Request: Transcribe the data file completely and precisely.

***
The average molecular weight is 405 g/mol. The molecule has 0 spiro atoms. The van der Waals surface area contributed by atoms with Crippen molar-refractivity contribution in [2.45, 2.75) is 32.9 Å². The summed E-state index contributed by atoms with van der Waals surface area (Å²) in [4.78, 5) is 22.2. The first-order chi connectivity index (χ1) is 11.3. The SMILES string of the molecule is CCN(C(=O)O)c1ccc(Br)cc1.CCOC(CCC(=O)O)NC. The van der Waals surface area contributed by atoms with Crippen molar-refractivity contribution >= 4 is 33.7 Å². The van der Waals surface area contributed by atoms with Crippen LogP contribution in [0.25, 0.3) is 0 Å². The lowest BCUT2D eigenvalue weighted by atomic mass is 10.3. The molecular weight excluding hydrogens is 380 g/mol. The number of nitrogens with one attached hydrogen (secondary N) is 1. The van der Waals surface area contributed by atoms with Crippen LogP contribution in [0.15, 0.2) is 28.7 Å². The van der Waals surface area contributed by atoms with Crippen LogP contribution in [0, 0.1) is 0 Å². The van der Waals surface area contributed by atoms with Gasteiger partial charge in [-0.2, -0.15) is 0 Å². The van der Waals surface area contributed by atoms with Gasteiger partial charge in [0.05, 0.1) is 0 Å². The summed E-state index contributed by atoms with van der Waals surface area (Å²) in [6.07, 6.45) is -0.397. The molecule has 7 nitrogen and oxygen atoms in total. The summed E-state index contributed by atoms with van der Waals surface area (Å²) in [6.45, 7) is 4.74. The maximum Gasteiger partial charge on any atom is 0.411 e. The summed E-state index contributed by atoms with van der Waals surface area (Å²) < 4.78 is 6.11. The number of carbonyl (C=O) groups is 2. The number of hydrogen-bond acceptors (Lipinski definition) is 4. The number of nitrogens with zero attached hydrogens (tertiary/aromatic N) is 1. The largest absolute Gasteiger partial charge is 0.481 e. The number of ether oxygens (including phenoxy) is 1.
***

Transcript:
The average molecular weight is 405 g/mol. The molecule has 0 spiro atoms. The van der Waals surface area contributed by atoms with Crippen molar-refractivity contribution in [2.45, 2.75) is 32.9 Å². The summed E-state index contributed by atoms with van der Waals surface area (Å²) in [4.78, 5) is 22.2. The first-order chi connectivity index (χ1) is 11.3. The SMILES string of the molecule is CCN(C(=O)O)c1ccc(Br)cc1.CCOC(CCC(=O)O)NC. The van der Waals surface area contributed by atoms with Crippen molar-refractivity contribution >= 4 is 33.7 Å². The van der Waals surface area contributed by atoms with Crippen LogP contribution in [0.25, 0.3) is 0 Å². The lowest BCUT2D eigenvalue weighted by atomic mass is 10.3. The molecular weight excluding hydrogens is 380 g/mol. The number of nitrogens with one attached hydrogen (secondary N) is 1. The van der Waals surface area contributed by atoms with Crippen LogP contribution in [0.15, 0.2) is 28.7 Å². The van der Waals surface area contributed by atoms with Crippen LogP contribution in [0, 0.1) is 0 Å². The van der Waals surface area contributed by atoms with Gasteiger partial charge in [-0.2, -0.15) is 0 Å². The van der Waals surface area contributed by atoms with Gasteiger partial charge in [0.05, 0.1) is 0 Å². The summed E-state index contributed by atoms with van der Waals surface area (Å²) in [6.07, 6.45) is -0.397. The molecule has 7 nitrogen and oxygen atoms in total. The summed E-state index contributed by atoms with van der Waals surface area (Å²) in [6.45, 7) is 4.74. The maximum Gasteiger partial charge on any atom is 0.411 e. The summed E-state index contributed by atoms with van der Waals surface area (Å²) < 4.78 is 6.11. The number of carbonyl (C=O) groups is 2. The number of hydrogen-bond acceptors (Lipinski definition) is 4. The number of nitrogens with zero attached hydrogens (tertiary/aromatic N) is 1. The largest absolute Gasteiger partial charge is 0.481 e. The number of ether oxygens (including phenoxy) is 1.